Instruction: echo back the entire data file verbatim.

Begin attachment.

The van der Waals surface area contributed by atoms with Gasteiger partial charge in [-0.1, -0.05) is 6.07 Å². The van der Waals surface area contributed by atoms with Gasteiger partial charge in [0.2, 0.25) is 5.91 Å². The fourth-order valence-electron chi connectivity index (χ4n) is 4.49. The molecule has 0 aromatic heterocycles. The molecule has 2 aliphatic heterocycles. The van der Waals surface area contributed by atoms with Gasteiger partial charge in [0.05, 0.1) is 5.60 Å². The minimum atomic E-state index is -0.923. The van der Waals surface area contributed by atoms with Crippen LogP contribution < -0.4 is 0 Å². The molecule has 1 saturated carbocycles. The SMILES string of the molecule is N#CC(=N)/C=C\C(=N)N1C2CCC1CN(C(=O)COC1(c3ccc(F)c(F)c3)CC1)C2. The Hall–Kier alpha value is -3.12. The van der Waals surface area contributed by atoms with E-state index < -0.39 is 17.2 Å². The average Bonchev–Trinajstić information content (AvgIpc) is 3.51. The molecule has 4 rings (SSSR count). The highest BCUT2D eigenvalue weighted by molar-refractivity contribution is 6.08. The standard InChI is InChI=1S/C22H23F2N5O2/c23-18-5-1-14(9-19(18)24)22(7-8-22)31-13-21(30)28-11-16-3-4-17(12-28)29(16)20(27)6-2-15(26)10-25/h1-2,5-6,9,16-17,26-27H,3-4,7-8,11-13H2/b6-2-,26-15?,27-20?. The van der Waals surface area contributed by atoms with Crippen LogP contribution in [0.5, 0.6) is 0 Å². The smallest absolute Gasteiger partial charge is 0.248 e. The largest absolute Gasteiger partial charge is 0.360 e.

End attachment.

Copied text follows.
The van der Waals surface area contributed by atoms with Gasteiger partial charge in [-0.1, -0.05) is 6.07 Å². The van der Waals surface area contributed by atoms with Gasteiger partial charge in [0.2, 0.25) is 5.91 Å². The fourth-order valence-electron chi connectivity index (χ4n) is 4.49. The molecule has 0 aromatic heterocycles. The molecule has 2 aliphatic heterocycles. The van der Waals surface area contributed by atoms with Gasteiger partial charge in [0.05, 0.1) is 5.60 Å². The minimum atomic E-state index is -0.923. The van der Waals surface area contributed by atoms with Crippen LogP contribution < -0.4 is 0 Å². The molecule has 1 saturated carbocycles. The SMILES string of the molecule is N#CC(=N)/C=C\C(=N)N1C2CCC1CN(C(=O)COC1(c3ccc(F)c(F)c3)CC1)C2. The Hall–Kier alpha value is -3.12. The van der Waals surface area contributed by atoms with E-state index < -0.39 is 17.2 Å². The average Bonchev–Trinajstić information content (AvgIpc) is 3.51. The molecule has 4 rings (SSSR count). The highest BCUT2D eigenvalue weighted by molar-refractivity contribution is 6.08. The standard InChI is InChI=1S/C22H23F2N5O2/c23-18-5-1-14(9-19(18)24)22(7-8-22)31-13-21(30)28-11-16-3-4-17(12-28)29(16)20(27)6-2-15(26)10-25/h1-2,5-6,9,16-17,26-27H,3-4,7-8,11-13H2/b6-2-,26-15?,27-20?. The van der Waals surface area contributed by atoms with Crippen LogP contribution in [0.5, 0.6) is 0 Å². The smallest absolute Gasteiger partial charge is 0.248 e. The largest absolute Gasteiger partial charge is 0.360 e.